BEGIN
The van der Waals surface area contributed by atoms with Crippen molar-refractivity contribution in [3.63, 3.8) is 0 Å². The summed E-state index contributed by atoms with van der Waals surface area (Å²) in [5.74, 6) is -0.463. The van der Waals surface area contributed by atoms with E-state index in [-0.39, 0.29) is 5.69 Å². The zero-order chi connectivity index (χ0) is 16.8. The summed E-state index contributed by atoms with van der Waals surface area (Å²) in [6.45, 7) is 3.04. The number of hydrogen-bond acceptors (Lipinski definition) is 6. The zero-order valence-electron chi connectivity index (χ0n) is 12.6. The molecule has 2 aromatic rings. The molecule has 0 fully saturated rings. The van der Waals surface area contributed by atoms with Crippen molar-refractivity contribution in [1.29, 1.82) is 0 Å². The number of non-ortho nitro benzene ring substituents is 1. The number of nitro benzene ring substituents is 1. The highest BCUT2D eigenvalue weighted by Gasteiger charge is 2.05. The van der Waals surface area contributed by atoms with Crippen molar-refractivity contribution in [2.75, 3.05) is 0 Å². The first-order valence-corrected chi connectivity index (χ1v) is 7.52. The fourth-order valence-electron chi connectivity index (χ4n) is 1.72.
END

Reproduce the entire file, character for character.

The van der Waals surface area contributed by atoms with Crippen molar-refractivity contribution in [3.63, 3.8) is 0 Å². The summed E-state index contributed by atoms with van der Waals surface area (Å²) in [5.74, 6) is -0.463. The van der Waals surface area contributed by atoms with E-state index in [-0.39, 0.29) is 5.69 Å². The zero-order chi connectivity index (χ0) is 16.8. The summed E-state index contributed by atoms with van der Waals surface area (Å²) in [6.45, 7) is 3.04. The number of hydrogen-bond acceptors (Lipinski definition) is 6. The zero-order valence-electron chi connectivity index (χ0n) is 12.6. The molecule has 2 aromatic rings. The molecule has 0 fully saturated rings. The van der Waals surface area contributed by atoms with Crippen molar-refractivity contribution in [1.29, 1.82) is 0 Å². The number of non-ortho nitro benzene ring substituents is 1. The number of nitro benzene ring substituents is 1. The highest BCUT2D eigenvalue weighted by Gasteiger charge is 2.05. The van der Waals surface area contributed by atoms with Crippen molar-refractivity contribution in [2.75, 3.05) is 0 Å². The first-order valence-corrected chi connectivity index (χ1v) is 7.52. The fourth-order valence-electron chi connectivity index (χ4n) is 1.72.